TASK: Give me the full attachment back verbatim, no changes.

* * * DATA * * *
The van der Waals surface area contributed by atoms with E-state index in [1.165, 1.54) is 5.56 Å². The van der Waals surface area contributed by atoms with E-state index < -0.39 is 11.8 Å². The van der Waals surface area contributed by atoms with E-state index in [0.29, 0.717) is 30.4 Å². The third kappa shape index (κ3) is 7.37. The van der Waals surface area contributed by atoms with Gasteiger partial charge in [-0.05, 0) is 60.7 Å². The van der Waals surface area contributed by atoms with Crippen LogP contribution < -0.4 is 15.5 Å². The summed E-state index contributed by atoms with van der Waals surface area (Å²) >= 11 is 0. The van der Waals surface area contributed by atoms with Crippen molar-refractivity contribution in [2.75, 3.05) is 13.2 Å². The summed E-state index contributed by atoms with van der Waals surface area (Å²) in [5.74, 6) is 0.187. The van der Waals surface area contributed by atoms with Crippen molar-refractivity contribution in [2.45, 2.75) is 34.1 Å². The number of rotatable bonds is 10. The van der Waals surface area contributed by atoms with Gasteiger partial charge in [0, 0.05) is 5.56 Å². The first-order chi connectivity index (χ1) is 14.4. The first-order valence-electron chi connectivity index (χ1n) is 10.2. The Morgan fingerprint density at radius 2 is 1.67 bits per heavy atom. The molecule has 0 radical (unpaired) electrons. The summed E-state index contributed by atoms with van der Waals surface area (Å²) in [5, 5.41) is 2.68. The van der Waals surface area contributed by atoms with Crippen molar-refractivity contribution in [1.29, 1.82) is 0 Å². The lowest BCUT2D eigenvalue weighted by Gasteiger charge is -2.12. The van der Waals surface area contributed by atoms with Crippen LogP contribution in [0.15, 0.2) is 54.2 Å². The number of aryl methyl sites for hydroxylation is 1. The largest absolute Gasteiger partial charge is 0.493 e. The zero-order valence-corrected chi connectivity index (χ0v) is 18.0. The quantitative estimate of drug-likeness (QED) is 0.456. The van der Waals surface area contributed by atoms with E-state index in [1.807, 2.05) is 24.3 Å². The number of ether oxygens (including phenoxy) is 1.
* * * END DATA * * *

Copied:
The van der Waals surface area contributed by atoms with E-state index in [1.165, 1.54) is 5.56 Å². The van der Waals surface area contributed by atoms with E-state index < -0.39 is 11.8 Å². The van der Waals surface area contributed by atoms with E-state index in [0.29, 0.717) is 30.4 Å². The third kappa shape index (κ3) is 7.37. The van der Waals surface area contributed by atoms with Gasteiger partial charge in [-0.05, 0) is 60.7 Å². The van der Waals surface area contributed by atoms with Crippen LogP contribution < -0.4 is 15.5 Å². The summed E-state index contributed by atoms with van der Waals surface area (Å²) >= 11 is 0. The van der Waals surface area contributed by atoms with Crippen molar-refractivity contribution in [2.75, 3.05) is 13.2 Å². The summed E-state index contributed by atoms with van der Waals surface area (Å²) in [5.74, 6) is 0.187. The van der Waals surface area contributed by atoms with Crippen molar-refractivity contribution in [2.45, 2.75) is 34.1 Å². The number of rotatable bonds is 10. The van der Waals surface area contributed by atoms with Gasteiger partial charge in [0, 0.05) is 5.56 Å². The first-order chi connectivity index (χ1) is 14.4. The first-order valence-electron chi connectivity index (χ1n) is 10.2. The Morgan fingerprint density at radius 2 is 1.67 bits per heavy atom. The molecule has 0 radical (unpaired) electrons. The summed E-state index contributed by atoms with van der Waals surface area (Å²) in [5, 5.41) is 2.68. The van der Waals surface area contributed by atoms with Crippen molar-refractivity contribution in [1.29, 1.82) is 0 Å². The lowest BCUT2D eigenvalue weighted by Gasteiger charge is -2.12. The van der Waals surface area contributed by atoms with Crippen LogP contribution in [0.15, 0.2) is 54.2 Å². The number of aryl methyl sites for hydroxylation is 1. The largest absolute Gasteiger partial charge is 0.493 e. The zero-order valence-corrected chi connectivity index (χ0v) is 18.0. The quantitative estimate of drug-likeness (QED) is 0.456. The van der Waals surface area contributed by atoms with E-state index in [1.807, 2.05) is 24.3 Å². The number of ether oxygens (including phenoxy) is 1.